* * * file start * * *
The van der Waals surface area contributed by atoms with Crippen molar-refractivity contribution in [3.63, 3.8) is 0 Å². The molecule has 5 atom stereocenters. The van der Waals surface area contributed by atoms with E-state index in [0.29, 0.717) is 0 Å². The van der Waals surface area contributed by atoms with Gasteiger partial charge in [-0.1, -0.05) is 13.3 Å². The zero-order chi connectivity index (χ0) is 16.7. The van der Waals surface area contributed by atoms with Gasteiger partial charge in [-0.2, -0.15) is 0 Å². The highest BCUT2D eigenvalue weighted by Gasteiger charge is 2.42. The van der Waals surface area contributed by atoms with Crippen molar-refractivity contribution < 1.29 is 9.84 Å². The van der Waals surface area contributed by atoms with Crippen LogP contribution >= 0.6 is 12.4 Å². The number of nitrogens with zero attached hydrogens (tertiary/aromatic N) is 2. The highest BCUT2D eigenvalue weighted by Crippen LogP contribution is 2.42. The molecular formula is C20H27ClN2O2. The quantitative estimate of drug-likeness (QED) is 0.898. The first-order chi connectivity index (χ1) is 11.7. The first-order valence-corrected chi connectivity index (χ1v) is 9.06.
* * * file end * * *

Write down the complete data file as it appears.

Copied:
The van der Waals surface area contributed by atoms with Crippen molar-refractivity contribution in [3.63, 3.8) is 0 Å². The molecule has 5 atom stereocenters. The van der Waals surface area contributed by atoms with E-state index in [0.29, 0.717) is 0 Å². The van der Waals surface area contributed by atoms with Gasteiger partial charge in [-0.1, -0.05) is 13.3 Å². The zero-order chi connectivity index (χ0) is 16.7. The van der Waals surface area contributed by atoms with Gasteiger partial charge in [-0.2, -0.15) is 0 Å². The highest BCUT2D eigenvalue weighted by Gasteiger charge is 2.42. The van der Waals surface area contributed by atoms with Crippen molar-refractivity contribution < 1.29 is 9.84 Å². The van der Waals surface area contributed by atoms with Crippen LogP contribution >= 0.6 is 12.4 Å². The number of nitrogens with zero attached hydrogens (tertiary/aromatic N) is 2. The highest BCUT2D eigenvalue weighted by Crippen LogP contribution is 2.42. The molecular formula is C20H27ClN2O2. The quantitative estimate of drug-likeness (QED) is 0.898. The first-order chi connectivity index (χ1) is 11.7. The first-order valence-corrected chi connectivity index (χ1v) is 9.06.